German Institute of Food Technologies


German Institute of Food Technologies
German Institute of Food Technologies(DIL)
Abbreviated name of the German Institute of Food Technologies, DIL in forrest-green colour with the microcellular graphic in two green colours and the official name of the DIL in black letters (below).
Official logo of the German Institute of Food Technologies
Abbreviation DIL
Motto Knowledge for superior foods
Formation 1983 [1]
Type Institution
Legal status Registered association
Purpose/focus Research & Development
Headquarters Quakenbrück, Germany
Location Lower Saxony, Germany
Region served Germany, Worldwide
Official languages German, English
Director Dr.-Ing.Volker Heinz [2]
Staff approx. 117 [1]
Website www.dil-ev.de

The German Institute of Food Technologies (ger. Deutsches Institut für Lebensmitteltechnik e.V. - DIL) is a non-governmental and self-financing research institute supported by more than 120 members from fields of food production, mechanical engineering, process engineering and metrology. The DIL was founded in 1983 and is situated in the county of Osnabrück, one of the regions with the highest numbers of full-time employees and highest density of food industry enterprises in Germany.[3]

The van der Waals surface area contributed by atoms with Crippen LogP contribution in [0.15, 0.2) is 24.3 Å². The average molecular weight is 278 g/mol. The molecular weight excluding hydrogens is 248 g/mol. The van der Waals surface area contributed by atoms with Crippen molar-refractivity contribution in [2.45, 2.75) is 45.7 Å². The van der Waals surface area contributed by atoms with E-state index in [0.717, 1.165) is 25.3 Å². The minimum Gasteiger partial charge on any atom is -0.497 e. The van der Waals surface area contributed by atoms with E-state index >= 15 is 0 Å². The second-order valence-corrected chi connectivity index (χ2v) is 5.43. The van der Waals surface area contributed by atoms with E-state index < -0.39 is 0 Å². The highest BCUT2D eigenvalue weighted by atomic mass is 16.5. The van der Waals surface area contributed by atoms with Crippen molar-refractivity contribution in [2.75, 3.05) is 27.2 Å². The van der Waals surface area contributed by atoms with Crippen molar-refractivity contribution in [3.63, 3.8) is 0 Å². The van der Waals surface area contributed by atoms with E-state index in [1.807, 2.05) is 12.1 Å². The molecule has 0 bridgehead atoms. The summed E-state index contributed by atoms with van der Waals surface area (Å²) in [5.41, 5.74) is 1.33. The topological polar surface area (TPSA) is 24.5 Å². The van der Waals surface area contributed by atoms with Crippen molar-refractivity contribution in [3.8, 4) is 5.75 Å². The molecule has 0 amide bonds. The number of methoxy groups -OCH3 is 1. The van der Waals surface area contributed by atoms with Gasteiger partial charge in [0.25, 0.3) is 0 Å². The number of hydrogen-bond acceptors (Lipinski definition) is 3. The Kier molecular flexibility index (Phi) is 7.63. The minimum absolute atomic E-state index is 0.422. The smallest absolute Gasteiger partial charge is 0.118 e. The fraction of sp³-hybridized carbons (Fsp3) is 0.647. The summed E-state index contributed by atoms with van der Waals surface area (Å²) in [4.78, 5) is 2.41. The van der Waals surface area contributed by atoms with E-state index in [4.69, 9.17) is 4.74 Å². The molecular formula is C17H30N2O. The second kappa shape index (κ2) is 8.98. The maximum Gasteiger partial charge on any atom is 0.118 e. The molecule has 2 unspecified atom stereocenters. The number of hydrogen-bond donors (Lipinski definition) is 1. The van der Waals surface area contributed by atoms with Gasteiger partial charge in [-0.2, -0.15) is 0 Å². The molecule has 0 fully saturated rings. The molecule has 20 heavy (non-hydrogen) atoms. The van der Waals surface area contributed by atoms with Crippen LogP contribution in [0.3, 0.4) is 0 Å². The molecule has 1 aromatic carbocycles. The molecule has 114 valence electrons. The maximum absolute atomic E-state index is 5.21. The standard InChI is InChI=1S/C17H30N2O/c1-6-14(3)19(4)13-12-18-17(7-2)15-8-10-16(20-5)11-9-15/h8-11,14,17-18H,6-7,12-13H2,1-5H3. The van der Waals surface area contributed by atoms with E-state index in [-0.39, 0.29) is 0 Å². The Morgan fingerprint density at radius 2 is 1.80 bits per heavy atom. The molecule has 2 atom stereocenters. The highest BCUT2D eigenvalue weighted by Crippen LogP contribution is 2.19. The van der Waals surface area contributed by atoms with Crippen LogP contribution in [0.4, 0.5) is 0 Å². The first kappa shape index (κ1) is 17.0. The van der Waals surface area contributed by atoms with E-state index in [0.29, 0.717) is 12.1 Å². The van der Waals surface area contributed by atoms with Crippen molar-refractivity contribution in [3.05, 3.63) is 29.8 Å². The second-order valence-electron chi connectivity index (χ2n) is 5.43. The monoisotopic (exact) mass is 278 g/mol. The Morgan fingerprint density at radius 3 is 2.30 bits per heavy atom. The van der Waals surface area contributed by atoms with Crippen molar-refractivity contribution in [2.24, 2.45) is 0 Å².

The research focus of the DIL is to develop innovative methods for food production, quality assurance and process optimization. Beneficiaries of new insights in food technology are small and medium-sized enterprises. Stated as main objective is the improvement of efficiency and increase of competitiveness of companies from the food industry.

According to own sources, the institute finances itself by 90% through external funds, out of which 55% are used to cooperate directly with members of the DIL.[4]

Contents

History

Former Minister-President of Lower Saxony Christian Wulff and director of the DIL Dr.-Ing. Volker Heinz.
Graphic of the prospective new buildings of the DIL

On 17 May 1983 the Support Association for Promoting the Establishment of the German Institute of Food Technologies was founded as the legal status of a membership cooperation in Quakenbrück, Lower Saxony.

In May 1985 a new building was planned for the DIL in the Professor-von-Klitzing Street, where the foundation stone was laid on September 1985 by Birgit Breuel, who was Secretary of Commerce then. The Minister-President of Lower Saxony at that time, Ernst Albrecht, inaugurated the new building at the turn of the year 1986/1987.

In 1988 the institute was renamed into its present name "German Institute of Food Technologies" and its legal form was change from membership cooperation to registered association.[5]

As part of DIL's agenda for 2015 the current building had to be expanded. The state of Lower Saxony had agreed to support the Artland municipality with a subsidy of € 15 million to enable local agribusinessess and food production companies to develop their international competitiveness.[5]